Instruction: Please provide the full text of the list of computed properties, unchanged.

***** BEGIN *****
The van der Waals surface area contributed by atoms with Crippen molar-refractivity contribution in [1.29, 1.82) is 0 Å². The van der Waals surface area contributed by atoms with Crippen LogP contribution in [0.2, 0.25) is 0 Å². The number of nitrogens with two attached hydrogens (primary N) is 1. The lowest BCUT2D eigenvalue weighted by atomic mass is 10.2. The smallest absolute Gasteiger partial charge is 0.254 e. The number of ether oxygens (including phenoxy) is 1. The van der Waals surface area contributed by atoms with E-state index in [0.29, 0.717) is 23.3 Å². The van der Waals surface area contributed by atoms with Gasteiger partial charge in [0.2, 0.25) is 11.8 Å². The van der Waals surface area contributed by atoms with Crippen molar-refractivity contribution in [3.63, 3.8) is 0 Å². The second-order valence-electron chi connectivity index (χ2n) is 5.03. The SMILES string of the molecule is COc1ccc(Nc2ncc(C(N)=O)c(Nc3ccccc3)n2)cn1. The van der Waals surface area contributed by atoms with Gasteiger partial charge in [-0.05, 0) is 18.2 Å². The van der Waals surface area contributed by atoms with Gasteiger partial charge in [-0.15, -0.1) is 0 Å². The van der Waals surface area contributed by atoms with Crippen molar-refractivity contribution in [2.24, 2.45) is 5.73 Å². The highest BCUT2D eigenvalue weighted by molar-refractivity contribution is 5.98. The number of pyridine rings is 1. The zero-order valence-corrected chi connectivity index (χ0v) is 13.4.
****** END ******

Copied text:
The van der Waals surface area contributed by atoms with Crippen molar-refractivity contribution in [1.29, 1.82) is 0 Å². The van der Waals surface area contributed by atoms with Crippen LogP contribution in [0.2, 0.25) is 0 Å². The number of nitrogens with two attached hydrogens (primary N) is 1. The lowest BCUT2D eigenvalue weighted by atomic mass is 10.2. The smallest absolute Gasteiger partial charge is 0.254 e. The number of ether oxygens (including phenoxy) is 1. The van der Waals surface area contributed by atoms with E-state index in [0.29, 0.717) is 23.3 Å². The van der Waals surface area contributed by atoms with Gasteiger partial charge in [0.2, 0.25) is 11.8 Å². The van der Waals surface area contributed by atoms with Crippen molar-refractivity contribution in [3.63, 3.8) is 0 Å². The second-order valence-electron chi connectivity index (χ2n) is 5.03. The SMILES string of the molecule is COc1ccc(Nc2ncc(C(N)=O)c(Nc3ccccc3)n2)cn1. The van der Waals surface area contributed by atoms with Gasteiger partial charge in [-0.05, 0) is 18.2 Å². The van der Waals surface area contributed by atoms with Gasteiger partial charge in [-0.15, -0.1) is 0 Å². The van der Waals surface area contributed by atoms with Crippen molar-refractivity contribution in [2.24, 2.45) is 5.73 Å². The highest BCUT2D eigenvalue weighted by molar-refractivity contribution is 5.98. The number of pyridine rings is 1. The zero-order valence-corrected chi connectivity index (χ0v) is 13.4.